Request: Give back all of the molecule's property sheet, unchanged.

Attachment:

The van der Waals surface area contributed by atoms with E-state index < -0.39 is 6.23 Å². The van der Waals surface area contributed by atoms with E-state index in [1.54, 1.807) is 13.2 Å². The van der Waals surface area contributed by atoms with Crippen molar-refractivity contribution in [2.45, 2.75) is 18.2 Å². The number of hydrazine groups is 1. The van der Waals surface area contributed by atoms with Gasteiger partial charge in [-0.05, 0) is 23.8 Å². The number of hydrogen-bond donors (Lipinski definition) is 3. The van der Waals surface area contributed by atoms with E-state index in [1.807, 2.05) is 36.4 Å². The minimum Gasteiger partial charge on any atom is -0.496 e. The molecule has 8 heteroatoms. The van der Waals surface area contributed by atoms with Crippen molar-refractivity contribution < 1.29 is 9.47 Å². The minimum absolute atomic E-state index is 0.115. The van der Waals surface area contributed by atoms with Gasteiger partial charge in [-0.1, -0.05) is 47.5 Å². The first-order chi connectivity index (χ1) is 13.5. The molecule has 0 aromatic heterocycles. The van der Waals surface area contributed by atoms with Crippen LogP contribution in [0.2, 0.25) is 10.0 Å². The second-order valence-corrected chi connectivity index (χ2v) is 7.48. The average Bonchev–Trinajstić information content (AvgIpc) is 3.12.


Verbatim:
The van der Waals surface area contributed by atoms with E-state index < -0.39 is 6.23 Å². The van der Waals surface area contributed by atoms with E-state index in [1.54, 1.807) is 13.2 Å². The van der Waals surface area contributed by atoms with Crippen molar-refractivity contribution in [2.45, 2.75) is 18.2 Å². The number of hydrazine groups is 1. The van der Waals surface area contributed by atoms with Gasteiger partial charge in [-0.05, 0) is 23.8 Å². The number of hydrogen-bond donors (Lipinski definition) is 3. The van der Waals surface area contributed by atoms with E-state index in [1.807, 2.05) is 36.4 Å². The minimum Gasteiger partial charge on any atom is -0.496 e. The molecule has 8 heteroatoms. The van der Waals surface area contributed by atoms with Crippen molar-refractivity contribution < 1.29 is 9.47 Å². The minimum absolute atomic E-state index is 0.115. The van der Waals surface area contributed by atoms with Gasteiger partial charge in [-0.1, -0.05) is 47.5 Å². The first-order chi connectivity index (χ1) is 13.5. The molecule has 0 aromatic heterocycles. The van der Waals surface area contributed by atoms with Crippen LogP contribution in [0.2, 0.25) is 10.0 Å². The second-order valence-corrected chi connectivity index (χ2v) is 7.48. The average Bonchev–Trinajstić information content (AvgIpc) is 3.12.